There is a more general lesson to be learned from this latest exercise in ad hoc policy-making by press conferenceThe insistence of senior officials to speak at length in public on these complex, sensitive matters when there is no set policy is inimical to serious planning and diplomacy
If they feel compelled to react to events to satisfy the media and an agitated populace, they should just say a few well chosen words and then declare themselves on the way to an important meeting – preferably not in Martha’s Vineyard.
Silence, though, is taken to be tantamount to death in the egocentric media age where image is all – confusing random motion with focused action.  The ensuing storm of static in our public space is invasive.  It destroys the ability to reflect, to assess, to ponder, to imagine.  We have come to ‘think’ in sound bites as well as to talk in sound bites. 
This is the ultimate endpoint of a political culture where we spend more time trying to sort ourselves out than actually doing anything.
To put it bluntly, there is a persuasive argument to be made that the country would be well served if our leaders observed a moratorium on public statements for several days – ignoring the vain media, the not very knowledgeable or insightful pundits, and the blow-hard politicians – and devoted themselves to some concentrated hard thinking.  Serious governments, especially that of a super power, do not conduct their foreign relations in a state of histrionics.
We should be able to do (a) better job of policy analysis than what we have seen to date re: IS – and what we have seen during the entire GWOT era. The failure to meet a reasonable standard of sound deliberation and skillful execution has produced a national tragedy. That is an embarrassing commentary on the state of the American government.

(Michael Brenner is a Professor of International Affairs at the University of Pittsburgh.)

Are the people in control of this country (no matter the nuance) just bomb-bomb-bomb militarist lunatics?

Funded deeply by greedy interests who will make another pile of money as the world is blown into bits?

What became of the American thinkers/scholars/philosophers?

Have they been anesthetized?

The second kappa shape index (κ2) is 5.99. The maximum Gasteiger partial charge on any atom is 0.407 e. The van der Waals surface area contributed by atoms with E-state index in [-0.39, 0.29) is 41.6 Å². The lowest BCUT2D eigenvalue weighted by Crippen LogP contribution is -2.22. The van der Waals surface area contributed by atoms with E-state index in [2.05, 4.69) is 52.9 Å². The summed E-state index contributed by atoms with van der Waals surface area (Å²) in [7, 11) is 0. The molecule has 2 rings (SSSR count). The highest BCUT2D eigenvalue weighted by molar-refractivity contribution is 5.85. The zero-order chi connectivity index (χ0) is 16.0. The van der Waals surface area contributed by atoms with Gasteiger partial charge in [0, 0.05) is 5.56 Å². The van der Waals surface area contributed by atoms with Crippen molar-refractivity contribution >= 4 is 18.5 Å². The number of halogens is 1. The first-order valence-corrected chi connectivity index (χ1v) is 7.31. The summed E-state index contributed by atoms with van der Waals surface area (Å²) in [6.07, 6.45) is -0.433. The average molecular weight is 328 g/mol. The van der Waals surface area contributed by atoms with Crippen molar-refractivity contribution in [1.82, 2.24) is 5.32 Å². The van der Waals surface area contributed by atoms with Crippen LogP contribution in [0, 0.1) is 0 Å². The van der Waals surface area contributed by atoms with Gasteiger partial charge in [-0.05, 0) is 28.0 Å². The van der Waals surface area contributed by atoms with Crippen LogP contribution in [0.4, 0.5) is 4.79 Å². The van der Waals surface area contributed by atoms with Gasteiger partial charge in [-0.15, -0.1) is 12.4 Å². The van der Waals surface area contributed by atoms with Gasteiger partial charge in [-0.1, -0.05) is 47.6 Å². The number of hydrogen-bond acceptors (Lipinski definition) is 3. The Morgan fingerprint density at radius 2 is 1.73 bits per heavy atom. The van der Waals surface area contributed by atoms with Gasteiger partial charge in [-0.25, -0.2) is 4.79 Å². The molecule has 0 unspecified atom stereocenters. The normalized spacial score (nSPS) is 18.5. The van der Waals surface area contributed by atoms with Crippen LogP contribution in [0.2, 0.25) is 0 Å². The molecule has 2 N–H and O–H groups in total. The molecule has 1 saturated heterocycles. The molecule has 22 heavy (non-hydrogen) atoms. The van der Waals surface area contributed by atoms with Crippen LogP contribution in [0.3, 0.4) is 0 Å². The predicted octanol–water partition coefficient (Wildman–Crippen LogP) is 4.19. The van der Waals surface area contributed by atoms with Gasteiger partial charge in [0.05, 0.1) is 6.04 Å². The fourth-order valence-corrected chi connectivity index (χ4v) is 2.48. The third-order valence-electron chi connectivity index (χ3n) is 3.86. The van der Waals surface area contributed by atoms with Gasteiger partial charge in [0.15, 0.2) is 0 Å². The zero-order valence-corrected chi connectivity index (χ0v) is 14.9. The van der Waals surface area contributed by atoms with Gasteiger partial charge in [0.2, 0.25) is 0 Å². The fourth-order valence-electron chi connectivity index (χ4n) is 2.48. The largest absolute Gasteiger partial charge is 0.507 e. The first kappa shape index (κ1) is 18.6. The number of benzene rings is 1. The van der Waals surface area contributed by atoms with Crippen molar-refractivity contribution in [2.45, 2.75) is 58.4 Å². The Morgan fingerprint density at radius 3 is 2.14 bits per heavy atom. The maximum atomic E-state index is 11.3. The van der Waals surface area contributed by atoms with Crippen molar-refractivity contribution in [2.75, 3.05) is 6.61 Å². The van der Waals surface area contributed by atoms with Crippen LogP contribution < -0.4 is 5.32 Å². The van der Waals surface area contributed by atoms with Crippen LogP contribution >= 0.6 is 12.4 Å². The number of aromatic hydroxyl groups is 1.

Or banned in the USA USA USA?

From my buddy at :

Why I Follow the Right

Every couple of years I try to explain why I take such an interest in a seemingly small group of right wing lunatics. Motivated by a request from Sammy, here's what I have to say now:

I first began to take an interest in deviant political, religious and scientific beliefs in the late 1960's. I was a university student at the time, and in the course of studying medieval manuscripts I found myself spending a good deal of time in the university's rare book collection.  One day I discovered that someone had left them what was believed to be the world's largest collection of fringe literature.

I started to read this material, and found myself fascinated. I made a discovery there:  in the course of my studies I had taken quite a few philosophy courses, and eventually found that, when a person believes something for a rational reason, it tells you very little about the person, except that he is rational.  But when a person believes things for irrational reasons, that reveals all sorts of things about not only that person, but about human nature in general, and not the good side of human nature.

As an adjunct to that reading, I discovered that I could receive at night the signal from radio station KXEL in Waterloo, Iowa, a 50,000-watt clear channel station which had been entirely religious in its content, but was in the process of developing right wing political broadcasting, with such early figures as the Reverend Carl McIntyre, Reverend Stuart Mc Burney, and the overtly political and very right wing Voice of Americanism with Melvin Munn, a show financed by the Hunt Brothers, oil men who were the sixties equivalent of today's Koch Brothers.